The final medal created by the 1958 authorization was the U.S. Public Health Commendation Medal. It is awarded to any officer who has exhibited a level of proficiency greater than normally expected such as the application of a unique skill or a creative approach to solving problems. This medal was not authorized to recognize acts of bravery or heroism.
Each of the three medals authorized in 1958 are awarded in three grades: gold, silver, and bronze, in descending order.
The 1958 law authorized two additional medals, created by using the same obverse of the design of the crossed anchor and caduceus behind a U.S. Shield with surmounted eagle and the inscription “Public Health Service United States of America.” The U.S. Public Health Service Outstanding Service Medal (OSM) was awarded to officers who demonstrated outstanding leadership at the PHS or for a single accomplishment which impacted the health of the nation. To set it apart, the OSM pendant is finished in rhodium. Early examples of these medals are engraved “Department of Health/Education and Welfare.” Issues after 1980 have blank reverses.
The other award created by the 1958 law was the USPHS’ Achievement Medal. It uses the same design as the OSM but in a copper finish. It is presented to officers of the grade of lieutenant commander and lower for above-average performance of duty and superior performance over a short period of time, such as a tour of 120 days or less.
By 1989, the Public Health Service Citation became a medal. It was awarded for noteworthy performance of duty when not warranting the Achievement Medal. The medals appear similar but vary in ribbon design and finish.
By 1976, the Commissioned Officers Awards Program had expanded to include eight additional medals. Currently, the program consists of eighteen individual and two unit awards.
Surgeon General Dr. C. Everett Koop, who served from 1981-1989, established the Surgeon General’s Exemplary Service Medal. The gilt obverse shows a Commissioned Officer and a PHS nurse at the bedside of a patient. The medal is awarded at the sole discretion of the Surgeon General to recognize officers for exemplary service. The reverse is identical to the other medals that the PHS authorized in the late 1980s: a fouled anchor and caduceus with the border inscription,
“U.S. Public Health Service.”
The Surgeon General’s Medallion is 60mm in diameter. It is often awarded to civilians for the highest level of contributions to the initiatives of the Office of the Surgeon General. It uses the same design at the Surgeon General’s Exemplary Service Medal.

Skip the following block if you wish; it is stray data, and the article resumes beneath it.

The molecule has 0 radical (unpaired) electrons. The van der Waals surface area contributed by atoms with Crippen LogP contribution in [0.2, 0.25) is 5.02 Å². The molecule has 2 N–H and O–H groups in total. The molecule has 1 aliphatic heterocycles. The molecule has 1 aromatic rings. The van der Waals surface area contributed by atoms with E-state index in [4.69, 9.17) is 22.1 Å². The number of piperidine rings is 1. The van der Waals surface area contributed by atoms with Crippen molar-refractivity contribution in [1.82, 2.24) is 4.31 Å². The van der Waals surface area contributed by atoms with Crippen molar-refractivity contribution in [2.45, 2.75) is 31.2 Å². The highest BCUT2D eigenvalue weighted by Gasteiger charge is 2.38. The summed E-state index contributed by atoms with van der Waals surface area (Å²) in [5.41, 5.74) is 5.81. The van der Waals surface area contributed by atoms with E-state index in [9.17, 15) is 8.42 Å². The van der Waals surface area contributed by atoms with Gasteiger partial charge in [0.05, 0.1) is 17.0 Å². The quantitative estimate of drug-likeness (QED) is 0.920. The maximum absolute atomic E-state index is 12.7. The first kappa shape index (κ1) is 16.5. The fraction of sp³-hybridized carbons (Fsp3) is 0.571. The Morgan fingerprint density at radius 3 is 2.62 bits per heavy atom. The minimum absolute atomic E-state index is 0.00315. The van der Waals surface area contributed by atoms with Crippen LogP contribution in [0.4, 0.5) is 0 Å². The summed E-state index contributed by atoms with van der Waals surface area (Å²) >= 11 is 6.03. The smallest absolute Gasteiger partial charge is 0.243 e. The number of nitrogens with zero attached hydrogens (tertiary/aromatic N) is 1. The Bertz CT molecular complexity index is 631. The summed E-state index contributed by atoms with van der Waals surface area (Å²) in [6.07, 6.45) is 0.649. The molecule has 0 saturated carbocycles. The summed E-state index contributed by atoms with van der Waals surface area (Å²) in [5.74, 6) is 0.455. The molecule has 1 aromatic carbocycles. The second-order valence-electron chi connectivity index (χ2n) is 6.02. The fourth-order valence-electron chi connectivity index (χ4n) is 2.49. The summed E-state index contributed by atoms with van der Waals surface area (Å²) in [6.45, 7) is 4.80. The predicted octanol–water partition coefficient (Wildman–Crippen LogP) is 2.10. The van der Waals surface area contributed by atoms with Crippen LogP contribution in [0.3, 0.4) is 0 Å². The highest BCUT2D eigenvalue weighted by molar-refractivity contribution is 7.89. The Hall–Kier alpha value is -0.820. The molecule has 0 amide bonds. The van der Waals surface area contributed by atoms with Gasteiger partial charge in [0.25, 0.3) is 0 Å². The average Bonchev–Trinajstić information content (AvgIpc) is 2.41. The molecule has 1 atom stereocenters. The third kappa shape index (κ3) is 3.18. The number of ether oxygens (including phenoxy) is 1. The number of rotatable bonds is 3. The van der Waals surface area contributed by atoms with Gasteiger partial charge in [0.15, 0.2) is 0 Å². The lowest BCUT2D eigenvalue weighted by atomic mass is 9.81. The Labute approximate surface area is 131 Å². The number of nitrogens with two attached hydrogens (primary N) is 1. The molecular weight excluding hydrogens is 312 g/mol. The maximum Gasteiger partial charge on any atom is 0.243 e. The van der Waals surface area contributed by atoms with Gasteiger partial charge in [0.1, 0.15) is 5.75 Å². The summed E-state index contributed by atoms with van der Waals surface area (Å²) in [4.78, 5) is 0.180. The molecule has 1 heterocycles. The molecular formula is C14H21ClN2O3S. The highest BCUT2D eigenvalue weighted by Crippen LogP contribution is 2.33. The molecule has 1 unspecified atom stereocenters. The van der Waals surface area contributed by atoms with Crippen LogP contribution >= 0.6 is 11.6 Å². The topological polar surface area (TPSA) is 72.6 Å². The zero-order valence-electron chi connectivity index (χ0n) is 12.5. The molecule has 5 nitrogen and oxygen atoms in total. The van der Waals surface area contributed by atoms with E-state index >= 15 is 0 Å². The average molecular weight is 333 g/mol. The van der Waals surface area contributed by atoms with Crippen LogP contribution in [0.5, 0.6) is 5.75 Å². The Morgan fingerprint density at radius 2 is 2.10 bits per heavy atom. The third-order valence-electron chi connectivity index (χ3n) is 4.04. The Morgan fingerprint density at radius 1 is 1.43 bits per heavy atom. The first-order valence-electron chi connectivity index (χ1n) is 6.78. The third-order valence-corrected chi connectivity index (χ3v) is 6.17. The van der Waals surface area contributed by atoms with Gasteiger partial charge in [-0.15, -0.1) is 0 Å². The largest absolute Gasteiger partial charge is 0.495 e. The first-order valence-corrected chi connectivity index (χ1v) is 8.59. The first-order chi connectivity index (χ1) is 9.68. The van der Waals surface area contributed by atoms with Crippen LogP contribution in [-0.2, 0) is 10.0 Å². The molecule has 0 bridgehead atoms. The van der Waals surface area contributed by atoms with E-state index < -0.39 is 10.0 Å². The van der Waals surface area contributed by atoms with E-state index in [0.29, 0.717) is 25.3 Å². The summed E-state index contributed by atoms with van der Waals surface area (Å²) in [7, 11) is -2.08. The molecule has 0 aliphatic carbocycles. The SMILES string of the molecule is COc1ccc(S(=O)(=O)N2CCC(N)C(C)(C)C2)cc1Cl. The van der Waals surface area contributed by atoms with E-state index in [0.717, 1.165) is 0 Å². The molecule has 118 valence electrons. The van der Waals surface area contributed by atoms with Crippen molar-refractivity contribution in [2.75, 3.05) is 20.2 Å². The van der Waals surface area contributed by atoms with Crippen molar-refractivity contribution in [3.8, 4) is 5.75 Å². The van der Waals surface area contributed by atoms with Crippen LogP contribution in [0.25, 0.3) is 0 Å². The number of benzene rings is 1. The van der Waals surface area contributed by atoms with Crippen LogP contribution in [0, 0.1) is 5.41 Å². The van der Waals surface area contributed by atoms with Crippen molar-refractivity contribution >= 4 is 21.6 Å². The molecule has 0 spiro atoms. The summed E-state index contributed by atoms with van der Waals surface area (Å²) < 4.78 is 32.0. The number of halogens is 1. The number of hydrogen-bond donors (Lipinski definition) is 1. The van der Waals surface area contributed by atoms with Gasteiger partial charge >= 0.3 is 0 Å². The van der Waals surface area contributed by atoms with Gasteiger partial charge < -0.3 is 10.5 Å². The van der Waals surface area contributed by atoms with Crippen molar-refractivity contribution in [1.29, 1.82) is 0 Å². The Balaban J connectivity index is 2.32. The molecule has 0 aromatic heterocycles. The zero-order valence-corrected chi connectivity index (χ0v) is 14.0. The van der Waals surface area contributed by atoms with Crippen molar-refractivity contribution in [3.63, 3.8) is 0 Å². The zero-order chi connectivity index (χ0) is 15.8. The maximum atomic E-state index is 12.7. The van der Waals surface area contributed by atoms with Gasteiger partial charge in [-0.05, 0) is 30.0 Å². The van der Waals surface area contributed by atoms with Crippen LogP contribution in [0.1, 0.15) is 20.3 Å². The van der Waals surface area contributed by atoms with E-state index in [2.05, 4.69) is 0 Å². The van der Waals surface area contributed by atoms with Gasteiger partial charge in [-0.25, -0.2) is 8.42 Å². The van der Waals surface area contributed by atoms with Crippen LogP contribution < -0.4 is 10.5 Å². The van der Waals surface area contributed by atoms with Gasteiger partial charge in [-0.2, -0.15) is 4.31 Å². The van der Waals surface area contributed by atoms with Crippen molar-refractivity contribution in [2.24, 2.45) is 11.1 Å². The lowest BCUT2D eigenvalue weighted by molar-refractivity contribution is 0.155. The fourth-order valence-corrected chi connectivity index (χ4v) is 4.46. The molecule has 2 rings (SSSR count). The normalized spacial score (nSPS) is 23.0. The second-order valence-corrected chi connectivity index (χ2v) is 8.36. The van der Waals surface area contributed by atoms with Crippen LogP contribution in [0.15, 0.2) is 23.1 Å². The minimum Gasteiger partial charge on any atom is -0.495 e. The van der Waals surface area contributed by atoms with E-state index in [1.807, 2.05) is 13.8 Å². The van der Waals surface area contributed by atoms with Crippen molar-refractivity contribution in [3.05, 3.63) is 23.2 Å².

In 1988, the National Emergency Preparedness Award was introduced due to the PHS’ increasing medical relief efforts associated with natural disasters and other public emergencies. In order for a Commissioned Corps officer to qualify for it, he or she must actively participate or serve a minimum of four continuous years in emergency preparedness activity for the PHS or other Federal agency. The medal’s six lightning bolts surrounding the PHS seal is a unique design. The reverse features a pair of five- leaf branches intertwined and the inscription, “National Emergency/Preparedness/Award.”
The awards program continued to expand in the late 1980s. These incorporated the PHS’ fouled anchor and caduceus with the “U.S. Public Health Service” border inscription on the obverse. The new awards included: Hazardous Duty Award, Foreign Duty Award, Special Assignment Award, Isolated Hardship Award, Crisis Response Service Award, and the Bicentennial Unit Commendation Award. Each medal has a unique ribbon and marked reverse.
While the name of each award clearly explains the nature of the award, specific eligibility requirements must be met for each. For example, eligibility for the Hazardous Duty Award requires 180 days of direct contact with detained aliens in an immigration and / or naturalization facility to receive. If an officer served at least 30 consecutive days outside the U.S. (such as working to mitigate the Ebola epidemic in Africa), he or she would be eligible for the Foreign Duty Award. The Crisis Response Service Award is given to officers who assisted during the 1992 Hurricane Andrew Disaster Relief or who were involved in the 2001 9/11 Disaster Response. The most recent awards have been given to a team of specialized officers of the USPHS Commissioned Corps who worked with the United States Embassy in Japan to provide compassionate access use of an investigational antiviral treatment for severely ill patients who had COVID-19.
Gallery of Public Health Service Medals
The PHS Commissioned Corps created two additional awards on August 6, 2007. The first was the Global Health Campaign Medal. The award is for any Global Health assignment outside the United States. It may be only awarded once.
The second was the Global Health Initiative Service Medal. The requirement for earning this medal is at least 30 consecutive or 60 nonconsecutive days on temporary or permanent assignment. Both of the Global Health medals recognize the worldwide demands on the Commissioned Corps’ doctors and nurses.
The US Public Health Commissioned Corps is the only uniformed service committed to protecting, promoting, and advancing the health and safety of the nation. The men and women of the Corps will be on the front lines in the current coronavirus pandemic including facilitating rapid delivery of remdesivir to the sickest of the COVID-19 infected patients, aiding the Centers for Disease Control, and assisting the U.S. Customs and Border Protection.